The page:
Assisted Loving: Shaking things up
Ginger Manley | May 30, 2012, 10:54 a.m.
Okay, we've been reading your column, and we attended your lecture series, and now we need some specifics. What are some things we can do that won't kill us and aren't so out there that the neighbors will call the police? In other words, how can we shake things up at our stage of life?
Melvin and Carol
Dear Melvin and Carol,
Thanks for giving me an opportunity to expand upon what I wrote in last month’s column (“Assisted Loving: Communication is Key to Better Love Life,” Mature Lifestyles, May 2012). I’m laughing out loud to read your question, partially because I think it will resonate with so many folks and partially because I think you have already started to “shake things up” just by asking. Remember, silence is the greatest risk to sexual well-being, and you two are obviously not being silent, either between yourselves or now with the readers of this column. Remember also that sexual activity at this stage of life is for recreation—if you’re not having fun, then change is way overdue.
Recently I had the pleasure of reading several books which were nominated for the annual “best new book” award given annually by AASECT (American Association of Sex Educators, Counselors, and Therapists), the credentialing body of professional sexologists. This year’s winning book is Naked at our Age: Talking Out Loud about Senior Sex (Seal Press, 2011) by Joan Price. According to the back cover, Naked “spares no detail in addressing the challenges and joys of pursuing love and sex late in life….(and) covers everything that the over-sixty set needs to know about living a more fulfilling sensual life.” Much as I have done in this column, Price uses actual questions and stories from a wide variety of seniors and she has solicited input from several sexuality experts, so this is a comprehensive book. While in the process of writing the book, Price’s husband, who she describes as the love of her life, died from the effects of several kinds of cancer. As a part of her writing, she shares the agony of being alone and the beginning regrowth of her sensual and sexual self with a voice that will speak to millions of people.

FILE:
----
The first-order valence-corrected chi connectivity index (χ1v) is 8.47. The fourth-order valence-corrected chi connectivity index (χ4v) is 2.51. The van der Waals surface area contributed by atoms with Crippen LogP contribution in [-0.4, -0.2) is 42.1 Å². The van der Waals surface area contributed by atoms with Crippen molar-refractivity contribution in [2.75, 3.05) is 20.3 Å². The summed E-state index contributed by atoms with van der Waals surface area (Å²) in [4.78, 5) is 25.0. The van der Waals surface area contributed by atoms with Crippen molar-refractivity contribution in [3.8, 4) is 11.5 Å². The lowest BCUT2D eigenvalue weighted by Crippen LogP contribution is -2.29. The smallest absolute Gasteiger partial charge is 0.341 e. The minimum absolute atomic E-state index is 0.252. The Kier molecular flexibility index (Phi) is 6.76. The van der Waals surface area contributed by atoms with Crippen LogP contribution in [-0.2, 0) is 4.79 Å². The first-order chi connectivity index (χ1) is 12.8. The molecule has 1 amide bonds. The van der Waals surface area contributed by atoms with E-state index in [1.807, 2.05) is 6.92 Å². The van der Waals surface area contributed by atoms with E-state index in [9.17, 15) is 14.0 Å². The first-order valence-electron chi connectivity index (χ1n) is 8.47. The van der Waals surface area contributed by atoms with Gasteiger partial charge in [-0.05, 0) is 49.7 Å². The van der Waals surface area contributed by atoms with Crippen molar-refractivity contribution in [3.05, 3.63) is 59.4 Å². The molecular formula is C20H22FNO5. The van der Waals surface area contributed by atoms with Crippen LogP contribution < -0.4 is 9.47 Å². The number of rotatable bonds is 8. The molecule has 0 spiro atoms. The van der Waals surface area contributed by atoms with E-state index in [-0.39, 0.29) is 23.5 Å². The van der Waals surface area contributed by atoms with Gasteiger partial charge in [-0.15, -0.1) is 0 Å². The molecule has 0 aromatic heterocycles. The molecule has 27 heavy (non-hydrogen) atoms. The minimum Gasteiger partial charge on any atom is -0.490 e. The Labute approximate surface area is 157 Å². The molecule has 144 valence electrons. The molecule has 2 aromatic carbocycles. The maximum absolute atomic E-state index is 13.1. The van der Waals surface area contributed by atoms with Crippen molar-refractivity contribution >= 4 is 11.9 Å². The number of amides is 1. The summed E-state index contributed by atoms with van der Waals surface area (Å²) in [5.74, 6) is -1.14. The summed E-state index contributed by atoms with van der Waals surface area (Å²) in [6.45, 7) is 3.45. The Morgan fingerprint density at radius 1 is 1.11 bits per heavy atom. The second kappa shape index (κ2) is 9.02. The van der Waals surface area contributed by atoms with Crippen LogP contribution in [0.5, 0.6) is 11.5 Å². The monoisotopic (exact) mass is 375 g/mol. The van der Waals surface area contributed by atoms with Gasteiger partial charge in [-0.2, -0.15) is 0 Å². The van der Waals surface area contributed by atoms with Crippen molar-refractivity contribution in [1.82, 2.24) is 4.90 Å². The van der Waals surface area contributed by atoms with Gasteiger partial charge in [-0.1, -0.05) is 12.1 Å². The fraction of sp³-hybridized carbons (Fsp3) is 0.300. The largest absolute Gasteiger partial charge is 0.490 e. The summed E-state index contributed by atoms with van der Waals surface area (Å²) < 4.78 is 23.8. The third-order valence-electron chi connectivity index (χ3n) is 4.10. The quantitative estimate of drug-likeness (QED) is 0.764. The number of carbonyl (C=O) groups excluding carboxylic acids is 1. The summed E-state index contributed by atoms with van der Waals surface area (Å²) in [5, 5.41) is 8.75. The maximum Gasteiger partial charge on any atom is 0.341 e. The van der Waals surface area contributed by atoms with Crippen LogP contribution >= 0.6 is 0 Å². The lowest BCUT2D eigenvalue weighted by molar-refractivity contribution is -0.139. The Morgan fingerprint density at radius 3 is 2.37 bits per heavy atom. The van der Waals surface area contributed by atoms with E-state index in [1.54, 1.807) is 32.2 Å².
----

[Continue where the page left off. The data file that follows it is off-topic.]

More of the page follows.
Over the next few columns, I am going to use material from this book to give some specifics that may work for many of you. The author does not hold back—what she writes is extremely important for senior sexuality but up until now such detail has not been a part of the day-to-day dialogue for most people. Mature Lifestyles probably cannot publish all the specifics with the degree of description that Price has done, so I urge you to purchase the book and read it from the source. You can also go to Price’s blog, www.nakedatourage.com, to participate in ongoing conversations about sex and aging with her and elders worldwide.
In her first chapter, Price covers some of the topics I have recently also covered—talking, using props to ease painful joints, using appropriate lubrication, and the challenges to sexual function that come with age or illness. The chapter concludes with a lovely story from 87-year old Harry, who describes re-inventing his love-life with his wife of over 60 years, after having gone through “courtship, marriage, open marriage, raising a family, remote marriage (including his having casual affairs), and now courtship again….Getting an erection at my age requires the cooperation of my wife, and I am still working on getting her to touch my penis…It takes endearments, kissing, and affection, as well as time together talking over the past….going through our memories about when we met and how we got to know each other. It was enough then to lead to intimacy, and it still is.” (p. 25)
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